Trump's guests for his speech include an Ohio welder who has benefited from his tax overhaul and the parents of two Long Island teenagers who were believed to be killed by MS-13 gang members.
Sanders says his other guests for Tuesday's address will be Americans who have battled wildfires in California and flooding in Texas, as well as a soldier who re-enlisted to fight against the Islamic State group after losing his legs and going blind from a roadside bomb.
The address comes at a critical point for the president. He is battling poor approval ratings and is trying to move past the government shutdown that coincided with the anniversary of his inauguration. He's also preparing for a grueling midterm election season that has tripped up other first-term presidents.
Trump was not expected to embark on an extensive sales pitch around the country after the speech. He plans to address a Republican congressional retreat in West Virginia on Thursday. Vice President Mike Pence will attend a tax overhaul event in West Virginia on Wednesday and speak to the GOP congressional retreat later in the day. Pence will hold events in the Pittsburgh area Friday.
Short spoke on "Fox News Sunday" and CBS' "Face the Nation." Collins spoke on CNN's "State of the Union," and Manchin spoke on CNN's "State of the Union" and NBC's "Meet the Press."
Here's a look at some of the ways lawmakers are using the speech to make a point:
Many female Democratic lawmakers plan to follow the lead of celebrities at this year's Golden Globe Awards by wearing black to the State of the Union.
Allegations of sexual harassment have had a big impact on Capitol Hill in recent months, forcing resignations and retirements on both sides of the political aisle as well as ongoing Ethics Committee investigations.
"Wearing black to #SOTU isn't about Trump," tweeted Rep. Lois Frankel, D-Fla. "It's about showing solidarity with a movement- from hotels to farm fields, to Congress, we're standing with workers to end sexual harassment in all workplaces."
Some lawmakers are also bringing attention to the issue through the guest they have invited to the State of the Union. Rep. Annie Kuster, D-N.H., has invited Chessy Prout, a victim of sexual assault while she attended high school.
"The conversation about sexual harassment and assault in our nation is long overdue, but through the efforts of Chessy and the #MeToo movement, it is finally gaining steam," Kuster said.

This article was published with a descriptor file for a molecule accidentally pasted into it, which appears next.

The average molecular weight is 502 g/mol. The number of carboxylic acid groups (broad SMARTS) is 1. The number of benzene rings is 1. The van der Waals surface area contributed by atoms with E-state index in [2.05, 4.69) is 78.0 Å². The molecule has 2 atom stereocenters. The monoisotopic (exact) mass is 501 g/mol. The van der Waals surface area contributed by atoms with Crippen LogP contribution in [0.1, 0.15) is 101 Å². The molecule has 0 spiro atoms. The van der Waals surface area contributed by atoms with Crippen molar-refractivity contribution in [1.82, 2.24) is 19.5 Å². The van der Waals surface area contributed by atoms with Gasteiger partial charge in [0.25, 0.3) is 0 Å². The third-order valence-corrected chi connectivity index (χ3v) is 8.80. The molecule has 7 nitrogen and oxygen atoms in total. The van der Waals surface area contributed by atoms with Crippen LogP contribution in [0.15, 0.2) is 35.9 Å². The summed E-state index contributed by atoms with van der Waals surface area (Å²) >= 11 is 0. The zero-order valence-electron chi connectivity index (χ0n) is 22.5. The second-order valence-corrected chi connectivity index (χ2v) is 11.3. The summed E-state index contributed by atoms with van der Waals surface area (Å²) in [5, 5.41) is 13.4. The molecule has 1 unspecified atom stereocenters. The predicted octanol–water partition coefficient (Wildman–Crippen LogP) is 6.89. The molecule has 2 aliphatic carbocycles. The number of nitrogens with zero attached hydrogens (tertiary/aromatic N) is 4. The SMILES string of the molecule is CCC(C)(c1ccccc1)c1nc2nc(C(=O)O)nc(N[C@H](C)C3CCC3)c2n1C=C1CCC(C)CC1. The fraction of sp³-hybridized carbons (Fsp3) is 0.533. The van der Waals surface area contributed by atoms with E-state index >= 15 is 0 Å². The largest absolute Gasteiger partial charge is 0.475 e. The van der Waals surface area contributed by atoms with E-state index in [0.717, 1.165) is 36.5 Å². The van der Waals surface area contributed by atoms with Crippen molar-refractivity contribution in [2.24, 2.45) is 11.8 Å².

FACES OF IMMIGRATION
Dozens of young immigrants will be sitting in the House gallery overlooking the president as he speaks. Minority Leader Nancy Pelosi, Democratic Whip Steny Hoyer and other Democratic lawmakers invited them to put a face on an immigration debate that is dominating Congress's attention.
The guests are among the nearly 700,000 people who received protection from deportation under the Obama-era Deferred Action for Childhood Arrivals program.
Trump canceled the program last year but gave Congress until March to come up with a legislative fix.
The "Dreamers" in the gallery include aspiring nurse Karen Bahena of San Diego and Virginia high school student Nicolle Uria, who was brought into the United States as a 1-year-old. Bahena is the guest of Rep. Scott Peters, D-Calif. Uria is the guest of Rep. Gerry Connolly, D-Va.
"This country is all she has ever known and through her volunteer work she has made our community better," Connolly said.
Rep. Kevin Cramer, R-N.D., is also making a statement on immigration. His guest, Tommy Fisher, is president of a company that was given a contract to develop a prototype wall along the U.S. border with Mexico.
"As Congress develops comprehensive immigrant enforcement legislation, I am proud to know a North Dakota company is a finalist to construct the border wall between our nation and Mexico," Cramer said.
At least five Democratic lawmakers have announced they are boycotting the president's address: Reps. Earl Blumenauer of Oregon, Pramila Jayapal of Washington, John Lewis of Georgia, Frederica Wilson of Florida and Maxine Waters of California.
"Rather than listening to yet another destructive and divisive speech by Trump, I will not attend this year's annual address to Congress," said Blumenauer, who also skipped the Trump inauguration.
THE SCIENCE GUY
Bill Nye the Science Guy is also on the guest list. The harsh critic of Trump's environmental policies is the guest of Republican Rep. Jim Bridenstine, Trump's nominee to serve as the next administrator of NASA.
Nye said he has enjoyed a productive working relationship with Bridenstine on space issues.
Democratic lawmakers have been highly critical of Bridenstine, saying that placing a politician at the head of the agency, instead of someone steeped in the sciences, would be a mistake. A Senate committee approved Bridenstine's nomination on a party-line vote, but the full Senate hasn't yet taken it up.
"I hope to hear the president present plans for an ambitious, science-driven space exploration agenda," Nye said.
Rep. Joe Kennedy of Massachusetts will deliver the Democratic response to the president's address. He is the grandson of Robert F. Kennedy, the former senator and U.S. attorney general, and the son of former Rep. Joseph Kennedy II, who served in the House from 1987 to 1999. Democratic leaders are pitching Kennedy as someone who can champion Democratic policies to the middle class.